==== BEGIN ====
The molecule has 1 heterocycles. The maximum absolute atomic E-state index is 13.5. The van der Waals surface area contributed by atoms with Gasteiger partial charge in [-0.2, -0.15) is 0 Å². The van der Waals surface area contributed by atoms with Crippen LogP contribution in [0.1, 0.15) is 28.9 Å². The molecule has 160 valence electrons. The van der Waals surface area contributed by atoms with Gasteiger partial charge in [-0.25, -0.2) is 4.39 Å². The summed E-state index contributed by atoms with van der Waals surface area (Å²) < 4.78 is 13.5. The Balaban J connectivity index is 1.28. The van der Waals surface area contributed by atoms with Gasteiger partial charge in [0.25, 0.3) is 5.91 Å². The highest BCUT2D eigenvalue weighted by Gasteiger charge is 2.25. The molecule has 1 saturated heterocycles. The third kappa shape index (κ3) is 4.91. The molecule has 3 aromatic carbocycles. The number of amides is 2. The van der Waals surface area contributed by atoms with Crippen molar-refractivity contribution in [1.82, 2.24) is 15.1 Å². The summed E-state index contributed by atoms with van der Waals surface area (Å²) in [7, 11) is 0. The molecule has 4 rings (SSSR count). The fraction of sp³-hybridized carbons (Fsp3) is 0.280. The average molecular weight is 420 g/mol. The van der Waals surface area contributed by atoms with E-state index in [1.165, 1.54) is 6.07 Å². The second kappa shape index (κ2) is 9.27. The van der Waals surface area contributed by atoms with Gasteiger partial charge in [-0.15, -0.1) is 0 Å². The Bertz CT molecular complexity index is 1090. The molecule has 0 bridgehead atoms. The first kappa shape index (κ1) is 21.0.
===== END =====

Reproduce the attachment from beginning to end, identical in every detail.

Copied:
The molecule has 1 heterocycles. The maximum absolute atomic E-state index is 13.5. The van der Waals surface area contributed by atoms with Gasteiger partial charge in [-0.2, -0.15) is 0 Å². The van der Waals surface area contributed by atoms with Crippen LogP contribution in [0.1, 0.15) is 28.9 Å². The molecule has 160 valence electrons. The van der Waals surface area contributed by atoms with Gasteiger partial charge in [-0.25, -0.2) is 4.39 Å². The summed E-state index contributed by atoms with van der Waals surface area (Å²) < 4.78 is 13.5. The Balaban J connectivity index is 1.28. The van der Waals surface area contributed by atoms with Gasteiger partial charge in [0.25, 0.3) is 5.91 Å². The highest BCUT2D eigenvalue weighted by Gasteiger charge is 2.25. The molecule has 1 saturated heterocycles. The third kappa shape index (κ3) is 4.91. The molecule has 3 aromatic carbocycles. The number of amides is 2. The van der Waals surface area contributed by atoms with Crippen molar-refractivity contribution in [1.82, 2.24) is 15.1 Å². The summed E-state index contributed by atoms with van der Waals surface area (Å²) in [7, 11) is 0. The molecule has 4 rings (SSSR count). The fraction of sp³-hybridized carbons (Fsp3) is 0.280. The average molecular weight is 420 g/mol. The van der Waals surface area contributed by atoms with E-state index in [1.165, 1.54) is 6.07 Å². The second kappa shape index (κ2) is 9.27. The van der Waals surface area contributed by atoms with Gasteiger partial charge in [-0.15, -0.1) is 0 Å². The Bertz CT molecular complexity index is 1090. The molecule has 0 bridgehead atoms. The first kappa shape index (κ1) is 21.0.